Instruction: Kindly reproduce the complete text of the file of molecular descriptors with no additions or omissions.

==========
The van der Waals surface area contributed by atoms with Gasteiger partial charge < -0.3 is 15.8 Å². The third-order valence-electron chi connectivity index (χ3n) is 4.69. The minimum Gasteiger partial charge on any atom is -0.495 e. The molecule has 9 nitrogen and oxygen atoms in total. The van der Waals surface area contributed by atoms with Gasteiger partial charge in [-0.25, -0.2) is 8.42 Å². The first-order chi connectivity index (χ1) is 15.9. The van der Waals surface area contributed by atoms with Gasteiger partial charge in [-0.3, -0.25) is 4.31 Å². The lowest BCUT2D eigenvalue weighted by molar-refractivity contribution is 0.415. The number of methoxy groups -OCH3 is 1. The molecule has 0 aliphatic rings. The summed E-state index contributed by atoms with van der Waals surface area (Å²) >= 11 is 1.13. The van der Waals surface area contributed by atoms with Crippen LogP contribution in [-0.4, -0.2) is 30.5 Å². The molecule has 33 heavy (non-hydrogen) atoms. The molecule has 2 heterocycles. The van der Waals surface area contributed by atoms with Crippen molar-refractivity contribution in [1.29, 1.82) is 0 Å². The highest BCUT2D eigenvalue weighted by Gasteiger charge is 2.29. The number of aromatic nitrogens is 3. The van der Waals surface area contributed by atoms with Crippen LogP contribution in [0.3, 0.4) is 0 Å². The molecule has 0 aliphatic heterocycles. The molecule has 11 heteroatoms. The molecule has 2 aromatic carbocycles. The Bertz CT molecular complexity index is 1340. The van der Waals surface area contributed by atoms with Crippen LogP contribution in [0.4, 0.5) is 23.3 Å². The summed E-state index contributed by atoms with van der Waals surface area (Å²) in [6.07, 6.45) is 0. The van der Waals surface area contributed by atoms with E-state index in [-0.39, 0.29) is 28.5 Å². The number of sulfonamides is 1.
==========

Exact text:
The van der Waals surface area contributed by atoms with Gasteiger partial charge < -0.3 is 15.8 Å². The third-order valence-electron chi connectivity index (χ3n) is 4.69. The minimum Gasteiger partial charge on any atom is -0.495 e. The molecule has 9 nitrogen and oxygen atoms in total. The van der Waals surface area contributed by atoms with Gasteiger partial charge in [-0.25, -0.2) is 8.42 Å². The first-order chi connectivity index (χ1) is 15.9. The van der Waals surface area contributed by atoms with Gasteiger partial charge in [-0.3, -0.25) is 4.31 Å². The lowest BCUT2D eigenvalue weighted by molar-refractivity contribution is 0.415. The number of methoxy groups -OCH3 is 1. The molecule has 0 aliphatic rings. The summed E-state index contributed by atoms with van der Waals surface area (Å²) >= 11 is 1.13. The van der Waals surface area contributed by atoms with Crippen LogP contribution in [-0.4, -0.2) is 30.5 Å². The molecule has 33 heavy (non-hydrogen) atoms. The molecule has 2 heterocycles. The van der Waals surface area contributed by atoms with Crippen molar-refractivity contribution in [1.29, 1.82) is 0 Å². The highest BCUT2D eigenvalue weighted by Gasteiger charge is 2.29. The number of aromatic nitrogens is 3. The van der Waals surface area contributed by atoms with Crippen LogP contribution in [0.3, 0.4) is 0 Å². The molecule has 0 aliphatic heterocycles. The molecule has 11 heteroatoms. The molecule has 2 aromatic carbocycles. The Bertz CT molecular complexity index is 1340. The van der Waals surface area contributed by atoms with Crippen LogP contribution in [0.4, 0.5) is 23.3 Å². The summed E-state index contributed by atoms with van der Waals surface area (Å²) in [6.07, 6.45) is 0. The van der Waals surface area contributed by atoms with E-state index in [-0.39, 0.29) is 28.5 Å². The number of sulfonamides is 1.